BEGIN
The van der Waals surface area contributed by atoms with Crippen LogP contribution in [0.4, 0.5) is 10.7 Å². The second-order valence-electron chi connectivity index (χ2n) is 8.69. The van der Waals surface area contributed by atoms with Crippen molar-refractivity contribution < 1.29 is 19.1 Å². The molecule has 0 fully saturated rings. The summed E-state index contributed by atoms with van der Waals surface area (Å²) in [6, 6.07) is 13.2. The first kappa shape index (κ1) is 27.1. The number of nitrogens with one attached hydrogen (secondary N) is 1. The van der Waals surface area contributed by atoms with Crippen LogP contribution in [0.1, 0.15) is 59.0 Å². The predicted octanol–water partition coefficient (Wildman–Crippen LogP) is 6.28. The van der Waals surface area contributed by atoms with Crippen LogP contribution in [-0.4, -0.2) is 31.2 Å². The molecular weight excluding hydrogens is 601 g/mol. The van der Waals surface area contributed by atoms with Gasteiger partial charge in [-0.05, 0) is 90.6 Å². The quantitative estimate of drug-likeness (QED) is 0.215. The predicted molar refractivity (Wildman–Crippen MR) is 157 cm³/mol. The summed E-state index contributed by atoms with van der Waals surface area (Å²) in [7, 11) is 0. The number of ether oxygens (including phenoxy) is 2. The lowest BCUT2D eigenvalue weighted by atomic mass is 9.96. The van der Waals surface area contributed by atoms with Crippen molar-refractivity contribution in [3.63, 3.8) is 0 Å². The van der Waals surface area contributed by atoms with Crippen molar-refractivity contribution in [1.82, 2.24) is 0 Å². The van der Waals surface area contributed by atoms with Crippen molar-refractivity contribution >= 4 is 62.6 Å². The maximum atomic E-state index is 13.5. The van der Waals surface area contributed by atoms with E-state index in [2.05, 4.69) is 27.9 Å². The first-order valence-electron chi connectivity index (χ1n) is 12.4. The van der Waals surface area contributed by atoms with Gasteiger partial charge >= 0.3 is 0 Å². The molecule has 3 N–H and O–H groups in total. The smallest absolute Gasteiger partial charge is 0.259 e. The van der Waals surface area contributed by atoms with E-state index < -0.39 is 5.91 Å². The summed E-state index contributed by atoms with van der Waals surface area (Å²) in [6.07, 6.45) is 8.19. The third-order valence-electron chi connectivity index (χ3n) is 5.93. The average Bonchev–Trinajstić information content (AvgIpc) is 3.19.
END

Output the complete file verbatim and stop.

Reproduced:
The van der Waals surface area contributed by atoms with Crippen LogP contribution in [0.4, 0.5) is 10.7 Å². The second-order valence-electron chi connectivity index (χ2n) is 8.69. The van der Waals surface area contributed by atoms with Crippen molar-refractivity contribution < 1.29 is 19.1 Å². The molecule has 0 fully saturated rings. The summed E-state index contributed by atoms with van der Waals surface area (Å²) in [6, 6.07) is 13.2. The first kappa shape index (κ1) is 27.1. The number of nitrogens with one attached hydrogen (secondary N) is 1. The van der Waals surface area contributed by atoms with Crippen LogP contribution in [0.1, 0.15) is 59.0 Å². The predicted octanol–water partition coefficient (Wildman–Crippen LogP) is 6.28. The van der Waals surface area contributed by atoms with Crippen LogP contribution in [-0.4, -0.2) is 31.2 Å². The molecular weight excluding hydrogens is 601 g/mol. The van der Waals surface area contributed by atoms with Gasteiger partial charge in [-0.05, 0) is 90.6 Å². The quantitative estimate of drug-likeness (QED) is 0.215. The predicted molar refractivity (Wildman–Crippen MR) is 157 cm³/mol. The summed E-state index contributed by atoms with van der Waals surface area (Å²) in [7, 11) is 0. The number of ether oxygens (including phenoxy) is 2. The lowest BCUT2D eigenvalue weighted by atomic mass is 9.96. The van der Waals surface area contributed by atoms with Crippen molar-refractivity contribution in [3.63, 3.8) is 0 Å². The van der Waals surface area contributed by atoms with Crippen molar-refractivity contribution in [1.82, 2.24) is 0 Å². The van der Waals surface area contributed by atoms with Crippen molar-refractivity contribution >= 4 is 62.6 Å². The maximum atomic E-state index is 13.5. The van der Waals surface area contributed by atoms with E-state index in [2.05, 4.69) is 27.9 Å². The first-order valence-electron chi connectivity index (χ1n) is 12.4. The van der Waals surface area contributed by atoms with Gasteiger partial charge >= 0.3 is 0 Å². The molecule has 3 N–H and O–H groups in total. The smallest absolute Gasteiger partial charge is 0.259 e. The van der Waals surface area contributed by atoms with E-state index < -0.39 is 5.91 Å². The summed E-state index contributed by atoms with van der Waals surface area (Å²) in [6.07, 6.45) is 8.19. The third-order valence-electron chi connectivity index (χ3n) is 5.93. The average Bonchev–Trinajstić information content (AvgIpc) is 3.19.